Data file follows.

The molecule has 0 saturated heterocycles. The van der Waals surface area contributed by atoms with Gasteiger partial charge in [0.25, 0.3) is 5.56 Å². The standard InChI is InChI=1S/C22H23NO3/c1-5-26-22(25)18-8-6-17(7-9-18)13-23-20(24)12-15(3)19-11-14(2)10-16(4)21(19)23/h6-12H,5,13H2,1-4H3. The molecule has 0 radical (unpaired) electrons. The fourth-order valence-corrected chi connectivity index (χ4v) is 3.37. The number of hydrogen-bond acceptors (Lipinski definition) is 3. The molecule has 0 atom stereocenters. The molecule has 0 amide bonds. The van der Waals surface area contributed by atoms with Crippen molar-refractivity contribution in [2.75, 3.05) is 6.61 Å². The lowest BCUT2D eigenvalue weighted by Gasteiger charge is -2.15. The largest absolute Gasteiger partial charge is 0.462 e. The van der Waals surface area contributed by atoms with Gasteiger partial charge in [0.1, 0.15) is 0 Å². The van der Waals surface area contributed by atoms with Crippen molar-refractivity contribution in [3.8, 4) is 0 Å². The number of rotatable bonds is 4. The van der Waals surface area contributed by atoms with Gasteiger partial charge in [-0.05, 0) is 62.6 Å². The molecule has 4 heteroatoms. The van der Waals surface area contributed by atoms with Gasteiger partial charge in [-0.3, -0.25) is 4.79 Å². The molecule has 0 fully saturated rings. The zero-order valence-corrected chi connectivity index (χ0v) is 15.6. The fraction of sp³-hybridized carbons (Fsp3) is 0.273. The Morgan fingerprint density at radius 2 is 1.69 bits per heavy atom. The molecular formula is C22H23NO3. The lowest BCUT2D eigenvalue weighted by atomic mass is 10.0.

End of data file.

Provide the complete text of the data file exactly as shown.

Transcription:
The molecule has 0 saturated heterocycles. The van der Waals surface area contributed by atoms with Gasteiger partial charge in [0.25, 0.3) is 5.56 Å². The standard InChI is InChI=1S/C22H23NO3/c1-5-26-22(25)18-8-6-17(7-9-18)13-23-20(24)12-15(3)19-11-14(2)10-16(4)21(19)23/h6-12H,5,13H2,1-4H3. The molecule has 0 radical (unpaired) electrons. The fourth-order valence-corrected chi connectivity index (χ4v) is 3.37. The number of hydrogen-bond acceptors (Lipinski definition) is 3. The molecule has 0 atom stereocenters. The molecule has 0 amide bonds. The van der Waals surface area contributed by atoms with Crippen molar-refractivity contribution in [2.75, 3.05) is 6.61 Å². The lowest BCUT2D eigenvalue weighted by Gasteiger charge is -2.15. The largest absolute Gasteiger partial charge is 0.462 e. The van der Waals surface area contributed by atoms with Gasteiger partial charge in [0.1, 0.15) is 0 Å². The van der Waals surface area contributed by atoms with Crippen molar-refractivity contribution in [3.8, 4) is 0 Å². The number of rotatable bonds is 4. The van der Waals surface area contributed by atoms with Gasteiger partial charge in [-0.05, 0) is 62.6 Å². The molecule has 4 heteroatoms. The van der Waals surface area contributed by atoms with Gasteiger partial charge in [-0.3, -0.25) is 4.79 Å². The molecule has 0 fully saturated rings. The zero-order valence-corrected chi connectivity index (χ0v) is 15.6. The fraction of sp³-hybridized carbons (Fsp3) is 0.273. The Morgan fingerprint density at radius 2 is 1.69 bits per heavy atom. The molecular formula is C22H23NO3. The lowest BCUT2D eigenvalue weighted by atomic mass is 10.0.